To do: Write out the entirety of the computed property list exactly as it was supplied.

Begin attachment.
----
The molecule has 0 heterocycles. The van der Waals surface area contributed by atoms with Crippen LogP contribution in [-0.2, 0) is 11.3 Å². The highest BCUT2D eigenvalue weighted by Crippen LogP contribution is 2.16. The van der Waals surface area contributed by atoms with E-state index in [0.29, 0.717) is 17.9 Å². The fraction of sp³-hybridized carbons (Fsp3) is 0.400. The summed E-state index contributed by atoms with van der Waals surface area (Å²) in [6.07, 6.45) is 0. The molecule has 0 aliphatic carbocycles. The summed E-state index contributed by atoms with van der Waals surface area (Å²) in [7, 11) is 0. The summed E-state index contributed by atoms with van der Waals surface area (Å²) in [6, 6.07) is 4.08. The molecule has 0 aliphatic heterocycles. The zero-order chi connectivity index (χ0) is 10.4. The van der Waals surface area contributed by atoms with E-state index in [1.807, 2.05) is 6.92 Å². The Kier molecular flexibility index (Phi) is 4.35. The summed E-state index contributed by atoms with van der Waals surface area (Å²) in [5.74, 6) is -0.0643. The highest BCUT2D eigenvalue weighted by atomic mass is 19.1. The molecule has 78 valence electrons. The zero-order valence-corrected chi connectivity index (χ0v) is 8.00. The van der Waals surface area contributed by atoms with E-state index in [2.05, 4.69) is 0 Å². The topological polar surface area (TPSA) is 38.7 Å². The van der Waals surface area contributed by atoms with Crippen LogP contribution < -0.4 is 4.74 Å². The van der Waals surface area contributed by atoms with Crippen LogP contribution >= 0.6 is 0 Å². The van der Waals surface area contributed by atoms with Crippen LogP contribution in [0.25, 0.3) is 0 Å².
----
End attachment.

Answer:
The molecule has 0 heterocycles. The van der Waals surface area contributed by atoms with Crippen LogP contribution in [-0.2, 0) is 11.3 Å². The highest BCUT2D eigenvalue weighted by Crippen LogP contribution is 2.16. The van der Waals surface area contributed by atoms with E-state index in [0.29, 0.717) is 17.9 Å². The fraction of sp³-hybridized carbons (Fsp3) is 0.400. The summed E-state index contributed by atoms with van der Waals surface area (Å²) in [6.07, 6.45) is 0. The molecule has 0 aliphatic carbocycles. The summed E-state index contributed by atoms with van der Waals surface area (Å²) in [7, 11) is 0. The summed E-state index contributed by atoms with van der Waals surface area (Å²) in [6, 6.07) is 4.08. The molecule has 0 aliphatic heterocycles. The zero-order chi connectivity index (χ0) is 10.4. The van der Waals surface area contributed by atoms with E-state index in [1.807, 2.05) is 6.92 Å². The Kier molecular flexibility index (Phi) is 4.35. The summed E-state index contributed by atoms with van der Waals surface area (Å²) in [5.74, 6) is -0.0643. The highest BCUT2D eigenvalue weighted by atomic mass is 19.1. The molecule has 78 valence electrons. The zero-order valence-corrected chi connectivity index (χ0v) is 8.00. The van der Waals surface area contributed by atoms with E-state index in [2.05, 4.69) is 0 Å². The topological polar surface area (TPSA) is 38.7 Å². The van der Waals surface area contributed by atoms with Crippen LogP contribution < -0.4 is 4.74 Å². The van der Waals surface area contributed by atoms with Crippen LogP contribution >= 0.6 is 0 Å². The van der Waals surface area contributed by atoms with Crippen LogP contribution in [0.25, 0.3) is 0 Å².